Kraving Kimchi

Cabbage kimchi glass jar. Korean traditional cuisine. Fermented food.

Kimchi. By now you have most definitely heard this word, but what it is? Why has it become so popular? What are its benefits?
It’s easy to become confused by health trends as they change so rapidly and drastically, but Kimchi has been a staple in Korean diets for hundreds of years. The word Kimchi may only be about 200 years old, but the product that is Kimchi as we now know it, has been around since the 1600s.
So what is Kimchi? Simply put, it’s fermented vegetables. I know, it doesn’t sound overly appealing, however, if you can get past the idea, it is not only delicious, but holds so many possible health benefits.
Kimchi most often is made from fermented cabbage preserved with salt, chili powder for that little “kick”, and fish sauce, as well as radish and other vegetables, with sweet rice flour used in the fermentation process. Fermentation is a naturally occurring process that preserves food in a raw, cultured and living state.
It is a staple in Korean diets because of the fermentation aspect. This is typically a dish served in the winter months, when fresh vegetables were less prevalent, because it provides vitamins and minerals, probiotics, and anti-oxidants required during the colder, winter months.
Jeff Chung, co-owner of the Pictou Lunch Box, notes that on average Koreans eat 37 kilograms each per year of Kimchi, as it is a side dish with most meals.
But what’s really interesting about Kimchi are the health benefits that come along with eating this rich delicacy.
According to Teresa Flynn, Sobeys dietitian in the New Glasgow region, fermented foods are made by adding beneficial bacteria or yeast and allowing time for rest. This process may change the texture, flavour, colour, and in the end may promote a healthy gut, balancing acidity within your stomach.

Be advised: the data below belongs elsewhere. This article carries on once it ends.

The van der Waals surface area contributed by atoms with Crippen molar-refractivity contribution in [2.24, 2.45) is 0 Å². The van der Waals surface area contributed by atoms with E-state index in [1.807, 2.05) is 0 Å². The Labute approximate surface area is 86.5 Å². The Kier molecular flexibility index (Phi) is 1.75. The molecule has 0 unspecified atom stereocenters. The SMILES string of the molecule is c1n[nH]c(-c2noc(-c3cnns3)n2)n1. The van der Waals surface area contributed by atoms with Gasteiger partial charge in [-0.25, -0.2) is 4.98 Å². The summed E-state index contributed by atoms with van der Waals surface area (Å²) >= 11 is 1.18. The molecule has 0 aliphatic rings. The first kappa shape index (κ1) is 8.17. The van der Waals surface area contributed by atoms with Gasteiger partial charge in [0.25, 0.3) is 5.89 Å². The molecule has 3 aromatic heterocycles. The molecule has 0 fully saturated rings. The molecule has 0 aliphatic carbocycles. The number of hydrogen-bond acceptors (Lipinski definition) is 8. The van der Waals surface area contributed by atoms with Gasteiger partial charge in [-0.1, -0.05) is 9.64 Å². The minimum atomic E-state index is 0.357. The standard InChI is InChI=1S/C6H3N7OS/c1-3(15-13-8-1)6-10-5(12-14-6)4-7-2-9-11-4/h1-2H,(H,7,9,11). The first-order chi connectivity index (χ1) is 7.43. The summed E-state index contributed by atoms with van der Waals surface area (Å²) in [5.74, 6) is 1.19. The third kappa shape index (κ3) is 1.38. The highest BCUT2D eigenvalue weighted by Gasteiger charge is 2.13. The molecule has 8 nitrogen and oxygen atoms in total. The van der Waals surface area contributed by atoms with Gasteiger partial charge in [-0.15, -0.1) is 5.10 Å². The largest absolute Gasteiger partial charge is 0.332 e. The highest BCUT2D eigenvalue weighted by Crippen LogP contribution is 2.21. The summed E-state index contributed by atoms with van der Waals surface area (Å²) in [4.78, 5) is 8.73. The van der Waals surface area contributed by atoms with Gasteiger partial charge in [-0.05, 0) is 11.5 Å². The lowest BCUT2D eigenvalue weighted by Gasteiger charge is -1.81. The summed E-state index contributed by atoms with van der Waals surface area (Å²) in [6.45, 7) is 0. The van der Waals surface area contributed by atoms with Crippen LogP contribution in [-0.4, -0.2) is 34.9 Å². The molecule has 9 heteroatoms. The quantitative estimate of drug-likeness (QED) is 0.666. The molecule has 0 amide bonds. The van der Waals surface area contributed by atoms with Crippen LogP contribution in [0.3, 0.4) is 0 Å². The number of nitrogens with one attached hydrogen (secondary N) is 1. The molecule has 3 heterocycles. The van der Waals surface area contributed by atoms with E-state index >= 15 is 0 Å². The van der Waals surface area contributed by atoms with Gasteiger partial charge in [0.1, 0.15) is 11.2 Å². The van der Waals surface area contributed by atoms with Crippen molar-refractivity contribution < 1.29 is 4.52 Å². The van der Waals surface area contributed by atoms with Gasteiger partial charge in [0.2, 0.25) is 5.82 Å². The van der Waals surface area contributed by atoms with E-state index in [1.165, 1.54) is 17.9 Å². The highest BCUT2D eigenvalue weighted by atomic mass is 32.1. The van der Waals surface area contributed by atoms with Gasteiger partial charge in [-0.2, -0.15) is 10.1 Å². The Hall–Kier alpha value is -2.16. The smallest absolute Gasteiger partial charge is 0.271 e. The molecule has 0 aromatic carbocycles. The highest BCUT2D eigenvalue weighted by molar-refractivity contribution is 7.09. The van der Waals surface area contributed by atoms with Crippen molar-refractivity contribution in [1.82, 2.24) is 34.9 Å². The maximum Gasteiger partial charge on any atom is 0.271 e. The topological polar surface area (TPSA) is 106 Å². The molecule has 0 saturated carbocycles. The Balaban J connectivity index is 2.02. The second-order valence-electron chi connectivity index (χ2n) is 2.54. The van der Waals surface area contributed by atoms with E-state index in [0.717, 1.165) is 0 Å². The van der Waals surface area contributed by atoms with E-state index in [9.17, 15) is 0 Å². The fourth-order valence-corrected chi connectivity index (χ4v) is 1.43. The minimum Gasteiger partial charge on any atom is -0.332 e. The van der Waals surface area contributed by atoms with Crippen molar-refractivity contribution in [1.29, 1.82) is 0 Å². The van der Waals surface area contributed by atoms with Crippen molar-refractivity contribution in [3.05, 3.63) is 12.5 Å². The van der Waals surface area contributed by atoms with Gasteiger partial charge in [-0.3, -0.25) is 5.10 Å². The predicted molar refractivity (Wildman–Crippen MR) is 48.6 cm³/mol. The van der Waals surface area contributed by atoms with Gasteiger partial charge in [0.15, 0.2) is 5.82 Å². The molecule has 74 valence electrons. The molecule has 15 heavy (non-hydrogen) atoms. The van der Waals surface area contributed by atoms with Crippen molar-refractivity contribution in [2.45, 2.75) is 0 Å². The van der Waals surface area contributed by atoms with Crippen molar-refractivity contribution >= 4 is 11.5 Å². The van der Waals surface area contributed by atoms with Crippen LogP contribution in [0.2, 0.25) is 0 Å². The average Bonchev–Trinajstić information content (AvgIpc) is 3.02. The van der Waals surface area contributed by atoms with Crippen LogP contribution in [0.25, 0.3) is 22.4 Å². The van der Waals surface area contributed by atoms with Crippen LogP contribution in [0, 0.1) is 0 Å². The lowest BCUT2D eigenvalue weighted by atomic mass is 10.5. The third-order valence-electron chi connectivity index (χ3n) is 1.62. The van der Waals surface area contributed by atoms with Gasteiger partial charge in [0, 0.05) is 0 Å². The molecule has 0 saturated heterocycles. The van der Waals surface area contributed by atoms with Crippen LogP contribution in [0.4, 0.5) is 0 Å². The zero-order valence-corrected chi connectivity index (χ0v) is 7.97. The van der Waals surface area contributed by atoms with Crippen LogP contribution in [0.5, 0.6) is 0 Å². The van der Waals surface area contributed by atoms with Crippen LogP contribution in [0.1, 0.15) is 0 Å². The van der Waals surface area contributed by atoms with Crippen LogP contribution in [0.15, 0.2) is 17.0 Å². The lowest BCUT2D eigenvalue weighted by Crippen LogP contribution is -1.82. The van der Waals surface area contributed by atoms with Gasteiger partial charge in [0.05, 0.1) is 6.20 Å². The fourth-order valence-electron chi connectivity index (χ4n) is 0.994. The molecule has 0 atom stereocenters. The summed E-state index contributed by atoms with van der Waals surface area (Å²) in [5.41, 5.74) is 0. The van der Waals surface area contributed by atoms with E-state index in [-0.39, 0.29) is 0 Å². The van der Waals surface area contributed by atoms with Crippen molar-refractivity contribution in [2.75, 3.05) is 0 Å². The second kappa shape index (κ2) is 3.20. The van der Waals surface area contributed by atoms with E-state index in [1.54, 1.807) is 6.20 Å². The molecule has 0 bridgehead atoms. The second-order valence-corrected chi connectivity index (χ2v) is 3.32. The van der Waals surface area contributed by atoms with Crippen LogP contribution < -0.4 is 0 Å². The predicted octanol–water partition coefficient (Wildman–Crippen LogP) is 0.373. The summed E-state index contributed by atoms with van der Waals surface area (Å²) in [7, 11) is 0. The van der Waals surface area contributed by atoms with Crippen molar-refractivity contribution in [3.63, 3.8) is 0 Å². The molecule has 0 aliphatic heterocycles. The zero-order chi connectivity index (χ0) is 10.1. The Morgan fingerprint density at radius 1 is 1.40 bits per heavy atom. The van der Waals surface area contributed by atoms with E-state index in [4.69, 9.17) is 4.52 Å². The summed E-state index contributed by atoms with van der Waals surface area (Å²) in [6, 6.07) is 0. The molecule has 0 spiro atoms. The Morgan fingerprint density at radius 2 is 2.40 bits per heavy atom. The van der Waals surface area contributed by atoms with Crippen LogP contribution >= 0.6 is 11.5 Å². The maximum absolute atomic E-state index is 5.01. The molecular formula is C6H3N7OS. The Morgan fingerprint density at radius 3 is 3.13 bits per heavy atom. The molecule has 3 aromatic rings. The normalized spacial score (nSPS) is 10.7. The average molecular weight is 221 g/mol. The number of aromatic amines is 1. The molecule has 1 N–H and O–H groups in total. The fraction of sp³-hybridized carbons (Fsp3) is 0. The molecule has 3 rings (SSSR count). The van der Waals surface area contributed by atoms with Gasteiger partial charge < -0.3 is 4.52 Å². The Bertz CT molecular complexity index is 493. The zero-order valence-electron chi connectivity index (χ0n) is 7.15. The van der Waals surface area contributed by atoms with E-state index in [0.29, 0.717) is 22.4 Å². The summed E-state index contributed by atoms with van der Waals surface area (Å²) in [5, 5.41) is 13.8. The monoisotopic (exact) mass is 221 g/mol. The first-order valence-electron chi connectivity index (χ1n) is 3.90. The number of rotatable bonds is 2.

What that means is things like fermented foods including Kimchi, Sauerkraut, Kombucha, miso, tempeh, and Keifer or yogurt help the gut to produce more of the good bacteria we need for healthy living and the more good bacteria we have, the more difficult it is for the negative or “bad” bacteria to grow, and less likely that we will succumb to sickness. It has been determined that 80 per cent of your immune system is in your digestive system so a healthy and balanced gut is essential and very achievable with fermented foods..
Kimchi has also been known to help add a variety of textures and flavours to our diet that we may not typically ingest allowing us to get more nutrients and fibre in our diet. And it can help with better digestion, meaning less bloating.
Alex Currie of Pyramid Ferments notes there are 200 types of recognized Kimchi recipes.
Currie is a native of Pictou, and he and his wife have had a passion for fermented foods for a number of years, with their Pyramid Ferments growing exponentially through central and western Canada.
Although traditionally served in the winter, Kimchi can be enjoyed any time of the year with any meal. In fact, it is great with cheesy toast, eggs, added to a cheese tray, or even just mixed into some hot rice.
The combinations are endless, as are the Kimchi recipes. Try it, if not for your health, then for your taste buds!

Simple Vegan Kimchi from Pyramid Ferments

1 large head of nappa cabbage
2 carrots
1 smaller daikon radish (optional)
1 bunch green onions
1 Tbsp grated ginger
2 Tbsp chopped garlic
2 Tbsp Gochugaru or substitute with a
hot red pepper powder of your choice
1 tsp sea salt

Wash the nappa cabbage and cut length wise into quarters. Chop into strips or pieces approximately 1”x1”.
In a large bowl add the chopped nappa cabbage.
Grate the carrots and the radish and add to the bowl.
Add in chopped green onions, ginger and garlic and gochugaru (a Korean hot pepper powder used for Kimchi).
Add in sea salt.
With your hands, mix ingredients together and massage and squeeze the mixture until well blended. You should begin to see the mixture become juicy as the salt draws out the water in the vegetables. Do not over mix as it will become too mushy.
Pack into a clean, glass mason jar and push the vegetables down until you see the brine begin to rise up. Clean the sides and mouth of the jar and apply a plastic lid. Push the mixture down with a fork daily. Leave on your counter for 5-7 days and when it begins to taste sour and delicious, enjoy and refrigerate after. Kimchi will keep several months in the refrigerator.
Enjoy Kimchi with eggs at breakfast, in a grilled cheese sandwich or on its own.